Venue: The Vault, Southwark Playhouse, Shipwright Yard, (Corner of Tooley St. & Bermondsey St.), London, SE1 2TF
‘My soul has been torn and I am leaving’. These are the first words of the Boundperformance: they resonate in the darkened auditorium as the sonorous voices of the six cast members fill its cavernous space. Then in a beat, in full light, a young man appears before the audience surveying his location, looking right and left, above and around, pulling curious facial expressions that elicit much laughter from the audience. The contrast between the male voices singing out their mournful words and the curious young man with his funny facial expressions reflects something of the turbulent emotions the audience is about to experience in Jesse Briten’s play about “the fortunes of six trawlermen from Devon as they embark on one final voyage…into treacherous weather.” Using elements of political theatre and expressionistic drama, by the end of the play, the audience witnesses how the fishermen are bound to the sea in more ways than just for their economic survival.
There was a time, particularly in the 1960s and 70s, when the term ‘the well-made play’ was used as a term of denigration. But I couldn’t help observe how Boundshows the effectiveness of well-made plays: the expositions of key ideas in the opening scenes; the use of a strong dramatic plot rising towards a climax; and the logical resolution of the action in the closing moments of the drama.
The play’s strength is Jesse Briten’s crafting as a playwright of a number of interrelated dramatic conflicts: the first we see is that of the Devon trawlermen getting caught up in a display of open hostility towards a Polish agency worker. This is strongly developed by James Crocker as John, Alan Devally as Alan, Joe Darke as Graham, Daniel Foxsmith as Rhys and Thomas Bennett as Kerdzic aka Kirk. Fused together are parochial prejudices and work-class paranoia of ‘migrants taking our jobs’ and, ironically, the characters’ upbeat expectations that the Pole is unnecessary anyway since the fishing season is over and they are on the docks waiting for the skipper to give them their payoffs after a bumper catch. The complex layering of internalised tensions and externalised hostilities make the scene anything but formulaic or melodramatic. Instead, ironic tensions, built by juxtaposing the men’s bravado and uncertainties, expose their depth of feeling and continuously disrupt any easy reading of the dramatic action. I am reminded of watching plays by Irish playwrights Sean O’Casey and J M Synge.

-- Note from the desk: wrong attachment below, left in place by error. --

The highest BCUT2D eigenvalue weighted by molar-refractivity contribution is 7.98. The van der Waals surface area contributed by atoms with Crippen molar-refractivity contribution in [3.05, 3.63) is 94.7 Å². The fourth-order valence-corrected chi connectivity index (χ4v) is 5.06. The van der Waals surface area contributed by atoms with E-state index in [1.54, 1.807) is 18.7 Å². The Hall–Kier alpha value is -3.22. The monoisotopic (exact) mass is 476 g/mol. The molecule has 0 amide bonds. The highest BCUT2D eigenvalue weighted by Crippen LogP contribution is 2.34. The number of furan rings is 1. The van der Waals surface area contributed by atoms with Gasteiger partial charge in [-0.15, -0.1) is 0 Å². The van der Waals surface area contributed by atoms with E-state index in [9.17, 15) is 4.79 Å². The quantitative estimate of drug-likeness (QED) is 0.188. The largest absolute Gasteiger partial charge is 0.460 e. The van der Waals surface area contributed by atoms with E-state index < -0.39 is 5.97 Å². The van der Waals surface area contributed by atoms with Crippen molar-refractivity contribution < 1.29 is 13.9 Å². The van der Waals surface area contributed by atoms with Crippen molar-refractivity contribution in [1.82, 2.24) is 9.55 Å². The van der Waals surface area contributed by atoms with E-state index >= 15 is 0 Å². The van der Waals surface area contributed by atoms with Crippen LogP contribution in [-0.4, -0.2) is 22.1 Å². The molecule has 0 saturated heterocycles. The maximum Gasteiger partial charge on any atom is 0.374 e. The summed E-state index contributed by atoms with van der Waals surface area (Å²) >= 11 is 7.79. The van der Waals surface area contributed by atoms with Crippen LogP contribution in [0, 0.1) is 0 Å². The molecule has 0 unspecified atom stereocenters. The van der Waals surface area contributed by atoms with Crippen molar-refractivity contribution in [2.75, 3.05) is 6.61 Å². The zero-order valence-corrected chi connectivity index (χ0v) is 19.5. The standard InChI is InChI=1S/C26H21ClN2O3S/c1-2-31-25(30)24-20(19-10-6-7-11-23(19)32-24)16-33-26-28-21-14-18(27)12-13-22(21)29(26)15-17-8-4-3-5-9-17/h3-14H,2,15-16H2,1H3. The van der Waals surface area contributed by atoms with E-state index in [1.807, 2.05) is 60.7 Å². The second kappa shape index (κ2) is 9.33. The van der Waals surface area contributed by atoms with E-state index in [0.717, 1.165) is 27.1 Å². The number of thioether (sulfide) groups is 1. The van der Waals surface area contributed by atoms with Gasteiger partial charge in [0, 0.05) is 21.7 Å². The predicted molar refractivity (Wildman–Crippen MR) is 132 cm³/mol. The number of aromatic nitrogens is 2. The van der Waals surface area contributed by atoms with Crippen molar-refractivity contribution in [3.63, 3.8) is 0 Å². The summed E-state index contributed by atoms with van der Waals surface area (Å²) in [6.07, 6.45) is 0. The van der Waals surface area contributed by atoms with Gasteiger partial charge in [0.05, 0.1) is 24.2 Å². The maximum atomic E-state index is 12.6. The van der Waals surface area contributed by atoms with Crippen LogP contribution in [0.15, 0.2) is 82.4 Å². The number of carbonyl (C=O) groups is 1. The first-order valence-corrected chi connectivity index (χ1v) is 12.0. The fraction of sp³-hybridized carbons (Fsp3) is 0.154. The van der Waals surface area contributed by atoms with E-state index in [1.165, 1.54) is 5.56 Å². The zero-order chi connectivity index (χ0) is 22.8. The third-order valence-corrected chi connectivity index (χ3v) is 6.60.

Furthermore, Briten never seems to position the audience to abandon their compassion for the men who are shown capable of changing their stance towards the Polish Kerdzic and being resilient enough to act as a ‘band of brothers’. Any sentimentality that comes from the scenes of working-class males baiting each to extract maximum humiliation exists alongside their choice to face death for one another. This is the mateship of: the trenches of WW1; the Dunkirk rescue in WW2; the workers in coal mines, on oil-rigs and in other primary industries with historical links to a once fierce unionism and left-wing politics. I noticed, for instance, that the song ‘Bound For South Australia’ was used in the show and that the play went to the Adelaide Fringe Festival. The cultural resonances with mateship and the identification of the ‘underdog’ seem an interesting residue of former performances.